When I decided to move to England, I realized that I finally was burying a dream that I had for over 30 years. That dream was for my family, my brothers and myself, to be reunited. I thought about it for quite awhile and I came to the conclusion that reunification was never going to happen.
All of us had spent our entire lives in America and nothing to date has brought us together… so why did I have a dream that we could some day become a close family? This was the ultimate delusional fantasy of mine.
I spent over 20 years living in Nebraska and I had brothers travel through the state and relatively close to where I lived, yet they couldn’t find the time to stop in for a visit. In fact, during a phone call that took place over a decade ago, my one brother even said that, “We didn’t have the time.” So my time is worth less… so I am worth less… I am worthless.
These are the feelings I have had with my brothers for a majority of my life. Sadly, this defined most of my life. My self-destructive behaviours. My anti-social habits from alcohol and drugs which brought me comfort for many years until finally it too couldn’t bury the pain within.
So, I packed my bags and moved to England. I left behind a daughter, a couple of step-kids, four grandchildren, numerous friends and little else. I didn’t feel any guilt or homesickness when it came to leaving my brothers, their wives, and their children. The fact is, I didn’t know any of them.
Out of my three brothers, I could say I was close to one. I use the word “close” very loosely. I have met his two daughters. Once when they were 5 to 7 years old and then when they were in their 20s. This “close” brother I had seen twice in the last 30 years.
It only took eight months of me living in England to see that this dream died forever. My oldest brother, Mike, passed away at the age of 69. It did bother me… it did affect me… but not to the point where my life stopped.
What hurt the most was that I had no idea who my brother was. I had no idea what kind of husband he was or what kind of dad was he to his two sons? With that said, I really don’t need to know the answer. I wasn’t a part of his life for over 30 years why try and act like it was something different?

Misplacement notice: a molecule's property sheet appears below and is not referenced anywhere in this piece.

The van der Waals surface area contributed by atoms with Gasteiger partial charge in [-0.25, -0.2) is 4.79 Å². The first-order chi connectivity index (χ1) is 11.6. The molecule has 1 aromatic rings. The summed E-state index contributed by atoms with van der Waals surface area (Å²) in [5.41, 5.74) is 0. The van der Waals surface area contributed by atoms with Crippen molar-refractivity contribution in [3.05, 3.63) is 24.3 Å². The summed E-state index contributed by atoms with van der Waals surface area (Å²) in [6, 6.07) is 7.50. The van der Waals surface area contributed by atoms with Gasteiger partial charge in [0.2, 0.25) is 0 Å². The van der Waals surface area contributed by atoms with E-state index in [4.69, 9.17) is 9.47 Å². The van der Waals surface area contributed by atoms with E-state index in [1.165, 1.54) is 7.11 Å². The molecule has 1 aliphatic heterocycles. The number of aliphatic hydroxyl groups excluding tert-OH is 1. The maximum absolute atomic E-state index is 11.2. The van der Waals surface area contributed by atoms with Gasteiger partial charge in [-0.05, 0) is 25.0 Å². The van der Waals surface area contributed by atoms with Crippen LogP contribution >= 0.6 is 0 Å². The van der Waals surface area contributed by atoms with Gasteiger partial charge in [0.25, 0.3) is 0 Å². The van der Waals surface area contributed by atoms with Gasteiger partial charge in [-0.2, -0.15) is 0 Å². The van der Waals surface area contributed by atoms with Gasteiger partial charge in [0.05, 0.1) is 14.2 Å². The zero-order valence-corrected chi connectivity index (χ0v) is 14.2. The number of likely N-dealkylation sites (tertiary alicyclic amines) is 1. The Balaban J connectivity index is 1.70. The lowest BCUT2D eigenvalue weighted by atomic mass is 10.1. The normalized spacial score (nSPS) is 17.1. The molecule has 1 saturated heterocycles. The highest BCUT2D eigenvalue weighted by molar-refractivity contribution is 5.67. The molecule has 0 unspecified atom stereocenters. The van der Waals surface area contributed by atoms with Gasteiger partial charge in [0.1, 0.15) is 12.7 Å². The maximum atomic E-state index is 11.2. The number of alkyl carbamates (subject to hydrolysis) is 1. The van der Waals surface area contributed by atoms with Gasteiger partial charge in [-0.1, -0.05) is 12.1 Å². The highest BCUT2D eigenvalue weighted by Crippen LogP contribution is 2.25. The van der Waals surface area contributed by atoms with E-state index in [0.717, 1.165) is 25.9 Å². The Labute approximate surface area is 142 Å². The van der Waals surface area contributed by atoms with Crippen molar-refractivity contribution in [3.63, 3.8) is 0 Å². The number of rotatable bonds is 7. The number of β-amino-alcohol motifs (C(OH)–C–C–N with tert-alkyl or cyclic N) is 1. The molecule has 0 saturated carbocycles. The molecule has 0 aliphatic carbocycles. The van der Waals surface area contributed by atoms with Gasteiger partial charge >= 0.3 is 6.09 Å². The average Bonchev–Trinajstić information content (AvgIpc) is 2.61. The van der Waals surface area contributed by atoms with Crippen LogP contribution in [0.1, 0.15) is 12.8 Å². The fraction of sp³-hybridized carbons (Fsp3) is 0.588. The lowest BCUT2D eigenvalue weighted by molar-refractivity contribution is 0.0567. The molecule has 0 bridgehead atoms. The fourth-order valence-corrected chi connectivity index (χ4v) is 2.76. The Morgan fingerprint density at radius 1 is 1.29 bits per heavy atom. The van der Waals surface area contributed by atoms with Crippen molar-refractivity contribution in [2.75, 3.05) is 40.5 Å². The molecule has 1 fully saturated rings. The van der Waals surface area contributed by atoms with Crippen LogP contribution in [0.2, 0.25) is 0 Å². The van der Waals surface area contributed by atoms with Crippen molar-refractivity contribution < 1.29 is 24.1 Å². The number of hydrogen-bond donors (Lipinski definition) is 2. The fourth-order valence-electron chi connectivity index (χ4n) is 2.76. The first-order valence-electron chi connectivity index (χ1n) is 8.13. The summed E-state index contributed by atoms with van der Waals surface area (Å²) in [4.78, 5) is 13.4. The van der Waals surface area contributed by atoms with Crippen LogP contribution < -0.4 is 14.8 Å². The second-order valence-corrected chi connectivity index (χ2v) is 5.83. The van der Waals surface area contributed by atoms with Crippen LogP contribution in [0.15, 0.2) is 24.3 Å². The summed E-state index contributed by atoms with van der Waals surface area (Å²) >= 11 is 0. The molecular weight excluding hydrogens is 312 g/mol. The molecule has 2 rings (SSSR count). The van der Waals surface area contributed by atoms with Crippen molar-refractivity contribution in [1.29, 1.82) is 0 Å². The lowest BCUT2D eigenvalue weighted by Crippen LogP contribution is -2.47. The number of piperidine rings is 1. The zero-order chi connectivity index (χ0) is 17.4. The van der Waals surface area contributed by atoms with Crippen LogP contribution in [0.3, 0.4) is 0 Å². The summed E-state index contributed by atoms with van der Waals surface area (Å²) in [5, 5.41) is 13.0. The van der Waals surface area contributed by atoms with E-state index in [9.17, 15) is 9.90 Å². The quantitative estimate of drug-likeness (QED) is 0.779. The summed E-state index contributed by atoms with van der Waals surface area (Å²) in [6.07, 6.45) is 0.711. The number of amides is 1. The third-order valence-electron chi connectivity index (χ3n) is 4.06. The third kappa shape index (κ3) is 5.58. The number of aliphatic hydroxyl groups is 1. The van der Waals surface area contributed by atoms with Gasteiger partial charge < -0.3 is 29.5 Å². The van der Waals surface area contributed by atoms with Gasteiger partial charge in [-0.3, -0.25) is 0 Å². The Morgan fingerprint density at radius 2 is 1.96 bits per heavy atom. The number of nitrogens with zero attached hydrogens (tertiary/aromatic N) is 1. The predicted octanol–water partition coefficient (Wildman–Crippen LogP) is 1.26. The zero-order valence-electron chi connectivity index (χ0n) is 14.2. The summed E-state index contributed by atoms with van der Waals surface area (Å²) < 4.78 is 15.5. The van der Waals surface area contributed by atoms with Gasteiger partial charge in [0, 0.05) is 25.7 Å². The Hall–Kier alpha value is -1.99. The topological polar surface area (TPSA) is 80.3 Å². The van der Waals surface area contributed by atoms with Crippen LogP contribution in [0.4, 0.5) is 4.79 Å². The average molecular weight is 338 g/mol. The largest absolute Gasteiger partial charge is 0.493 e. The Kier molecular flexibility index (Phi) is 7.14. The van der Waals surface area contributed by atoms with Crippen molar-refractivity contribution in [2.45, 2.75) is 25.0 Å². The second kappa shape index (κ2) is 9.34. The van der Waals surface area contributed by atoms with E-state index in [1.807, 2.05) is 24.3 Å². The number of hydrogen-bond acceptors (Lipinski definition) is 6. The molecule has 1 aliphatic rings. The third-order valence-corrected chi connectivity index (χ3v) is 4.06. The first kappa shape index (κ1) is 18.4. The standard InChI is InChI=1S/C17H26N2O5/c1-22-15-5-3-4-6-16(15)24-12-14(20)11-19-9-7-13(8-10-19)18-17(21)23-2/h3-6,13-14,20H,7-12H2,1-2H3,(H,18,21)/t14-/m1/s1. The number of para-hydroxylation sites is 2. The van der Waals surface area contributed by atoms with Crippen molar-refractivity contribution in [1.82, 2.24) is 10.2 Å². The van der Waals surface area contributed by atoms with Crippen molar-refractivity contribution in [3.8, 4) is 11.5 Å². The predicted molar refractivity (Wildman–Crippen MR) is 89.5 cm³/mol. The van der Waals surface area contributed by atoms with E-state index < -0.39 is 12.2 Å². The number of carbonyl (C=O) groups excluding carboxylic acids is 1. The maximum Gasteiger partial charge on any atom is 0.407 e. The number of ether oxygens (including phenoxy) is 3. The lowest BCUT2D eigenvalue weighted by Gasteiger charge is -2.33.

I did have one final e-mail from him shortly before I left America. I never opened it… that is… until he was dead. It amazed me. For the first time in my life, I wasn’t responding like my older brother, instead he spoke like a person who understood where I came from and he even apologized for not doing anything to help me as a child. To help me get away from the terror that was our parents.
I didn’t even feel any guilt for not opening that e-mail sooner. Those last eight months of Mike’s life, he probably wondered what I thought of that note and why I never answered it. To me, it worked out exactly the way our Higher Powers wanted it to. I spent most of my life, chasing my brothers waiting for some kind of recognition. Mike spent his last eight month’s waiting for a reply that never came.
I believe Mike was in a part of his life where he wanted to make amends, to rebuild bridges, and maybe somehow my dream became his as well. While reunification between myself and my three brothers will never take place in this lifetime, there is still hope for the next life.
I didn’t go to the funeral… I could of went. I flown across the pond enough to know that I could have been there the day before the funeral and pay my final respects… but why? Again, we had no life together when he was alive, so I’m not going to pretend it was all good just because he died.
Without my presence, reunification couldn’t even take place during death… and I feel really good and at peace with that. The 26th of October 1980, will live forever in our family history. It was the last time all four of us brothers were together at the same time. The reason? My dad’s funeral. Just two months short of 36 years, that Mike, Ray, Rich, and Dave walked together.